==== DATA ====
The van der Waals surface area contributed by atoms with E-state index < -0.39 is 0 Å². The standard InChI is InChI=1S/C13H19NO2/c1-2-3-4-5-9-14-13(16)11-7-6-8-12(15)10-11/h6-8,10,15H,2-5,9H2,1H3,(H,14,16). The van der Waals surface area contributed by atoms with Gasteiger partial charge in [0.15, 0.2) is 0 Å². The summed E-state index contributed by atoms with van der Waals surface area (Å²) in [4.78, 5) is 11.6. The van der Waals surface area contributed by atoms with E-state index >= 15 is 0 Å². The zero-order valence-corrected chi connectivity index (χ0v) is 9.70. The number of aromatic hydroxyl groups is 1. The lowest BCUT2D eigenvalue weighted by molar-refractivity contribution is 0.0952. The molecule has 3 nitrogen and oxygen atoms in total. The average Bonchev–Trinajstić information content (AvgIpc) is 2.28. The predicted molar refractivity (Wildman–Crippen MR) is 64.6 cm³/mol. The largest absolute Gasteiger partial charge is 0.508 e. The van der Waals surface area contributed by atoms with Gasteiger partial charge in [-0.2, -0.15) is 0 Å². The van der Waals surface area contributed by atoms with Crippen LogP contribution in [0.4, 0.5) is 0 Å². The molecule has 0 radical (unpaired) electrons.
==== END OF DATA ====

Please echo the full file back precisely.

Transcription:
The van der Waals surface area contributed by atoms with E-state index < -0.39 is 0 Å². The standard InChI is InChI=1S/C13H19NO2/c1-2-3-4-5-9-14-13(16)11-7-6-8-12(15)10-11/h6-8,10,15H,2-5,9H2,1H3,(H,14,16). The van der Waals surface area contributed by atoms with Gasteiger partial charge in [0.15, 0.2) is 0 Å². The summed E-state index contributed by atoms with van der Waals surface area (Å²) in [4.78, 5) is 11.6. The van der Waals surface area contributed by atoms with E-state index >= 15 is 0 Å². The zero-order valence-corrected chi connectivity index (χ0v) is 9.70. The number of aromatic hydroxyl groups is 1. The lowest BCUT2D eigenvalue weighted by molar-refractivity contribution is 0.0952. The molecule has 3 nitrogen and oxygen atoms in total. The average Bonchev–Trinajstić information content (AvgIpc) is 2.28. The predicted molar refractivity (Wildman–Crippen MR) is 64.6 cm³/mol. The largest absolute Gasteiger partial charge is 0.508 e. The van der Waals surface area contributed by atoms with Gasteiger partial charge in [-0.2, -0.15) is 0 Å². The van der Waals surface area contributed by atoms with Crippen LogP contribution in [0.4, 0.5) is 0 Å². The molecule has 0 radical (unpaired) electrons.